“And you helped Cullen install the door to their chamber? And built some of the furniture for Valerie's nursery?”
Catherine turned to face him and the water stirred with her movement, buffeting him in gentle eddies. In that moment, with the steam wreathing her face and the rose flush caused by the heated water, she seemed something wholly…other, a creature of mystery and magic. “And there was that quarrel Kipper and Geoffrey had, which you mediated. And you took some of Kanin’s duties when Luke was sick.”
Vincent forced his attention back to her words. His week did seem...involved when she put it like that. “Yes, but---”
“Then come above and rest,” she continued. “At least for a day. Take a break. You need it. We'll be starting our end of the renovations soon---”
He tilted his head slightly, noticing how the soap bubbles clung to her skin right...there. “What about your schedule?”
She frowned slightly. “Tomorrow is Saturday, remember. I don’t have anywhere to be except with you.”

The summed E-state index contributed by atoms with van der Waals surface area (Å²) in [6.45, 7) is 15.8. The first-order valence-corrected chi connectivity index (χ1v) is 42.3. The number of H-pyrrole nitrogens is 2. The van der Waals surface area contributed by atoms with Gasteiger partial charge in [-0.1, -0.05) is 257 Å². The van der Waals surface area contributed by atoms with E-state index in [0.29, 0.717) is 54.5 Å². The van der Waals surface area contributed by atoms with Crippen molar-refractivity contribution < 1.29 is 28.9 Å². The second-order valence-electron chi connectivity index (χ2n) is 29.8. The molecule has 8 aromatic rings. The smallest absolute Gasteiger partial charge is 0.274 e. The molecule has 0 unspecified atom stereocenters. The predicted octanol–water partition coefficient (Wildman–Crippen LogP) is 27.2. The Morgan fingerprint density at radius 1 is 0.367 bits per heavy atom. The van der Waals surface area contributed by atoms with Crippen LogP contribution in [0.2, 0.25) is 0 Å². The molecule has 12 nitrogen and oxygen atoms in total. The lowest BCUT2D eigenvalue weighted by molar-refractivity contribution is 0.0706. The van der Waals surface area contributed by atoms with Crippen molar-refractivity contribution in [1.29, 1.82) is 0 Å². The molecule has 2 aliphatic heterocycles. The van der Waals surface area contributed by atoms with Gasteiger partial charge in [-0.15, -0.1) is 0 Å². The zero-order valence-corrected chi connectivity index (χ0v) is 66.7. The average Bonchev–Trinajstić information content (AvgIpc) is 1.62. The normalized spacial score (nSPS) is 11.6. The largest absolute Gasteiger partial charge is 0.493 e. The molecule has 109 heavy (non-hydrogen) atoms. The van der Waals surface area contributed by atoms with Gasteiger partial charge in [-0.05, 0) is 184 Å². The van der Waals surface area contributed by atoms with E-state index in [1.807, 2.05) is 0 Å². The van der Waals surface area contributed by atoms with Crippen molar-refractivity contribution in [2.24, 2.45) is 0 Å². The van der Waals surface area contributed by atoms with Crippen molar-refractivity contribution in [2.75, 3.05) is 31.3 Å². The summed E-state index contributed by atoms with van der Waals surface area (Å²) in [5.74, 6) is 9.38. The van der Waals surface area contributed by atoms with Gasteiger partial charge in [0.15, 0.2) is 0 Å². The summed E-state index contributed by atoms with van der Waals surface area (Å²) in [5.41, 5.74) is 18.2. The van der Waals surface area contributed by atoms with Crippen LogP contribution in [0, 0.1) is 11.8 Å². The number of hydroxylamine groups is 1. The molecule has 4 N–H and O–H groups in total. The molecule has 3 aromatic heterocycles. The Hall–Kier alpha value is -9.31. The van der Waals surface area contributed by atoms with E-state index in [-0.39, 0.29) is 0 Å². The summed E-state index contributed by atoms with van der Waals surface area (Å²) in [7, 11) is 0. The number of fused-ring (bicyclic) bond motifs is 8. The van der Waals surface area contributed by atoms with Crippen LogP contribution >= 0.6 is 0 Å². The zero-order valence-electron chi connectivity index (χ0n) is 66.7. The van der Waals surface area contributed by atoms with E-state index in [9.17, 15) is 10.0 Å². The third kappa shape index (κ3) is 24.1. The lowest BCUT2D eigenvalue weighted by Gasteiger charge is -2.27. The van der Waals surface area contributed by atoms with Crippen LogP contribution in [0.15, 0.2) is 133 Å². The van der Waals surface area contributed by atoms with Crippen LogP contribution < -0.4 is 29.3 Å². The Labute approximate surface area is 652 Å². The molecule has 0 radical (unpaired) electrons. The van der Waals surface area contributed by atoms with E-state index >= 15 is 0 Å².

The thought of spending time above with his wife, a day without the pull of their various worlds was attractive. “Very well.” He was startled to feel her hand brush his forehead. “What…?”
“Checking for fever,” Catherine replied dryly. “You don’t normally agree so easily to anything.”
“The rain has stopped,” Vincent said, folding a change of clothes into his old scarred leather valise. “It won’t be dangerous for me to climb to your balcony.”
Catherine looked askance at him. “I won’t ask how you know about the rain, but…” she bit her lip, “I’ll still worry. We could take the freight elevator; there shouldn’t be anyone around this time of night.” She smiled suddenly. “And it would be great for transporting overworked husbands.”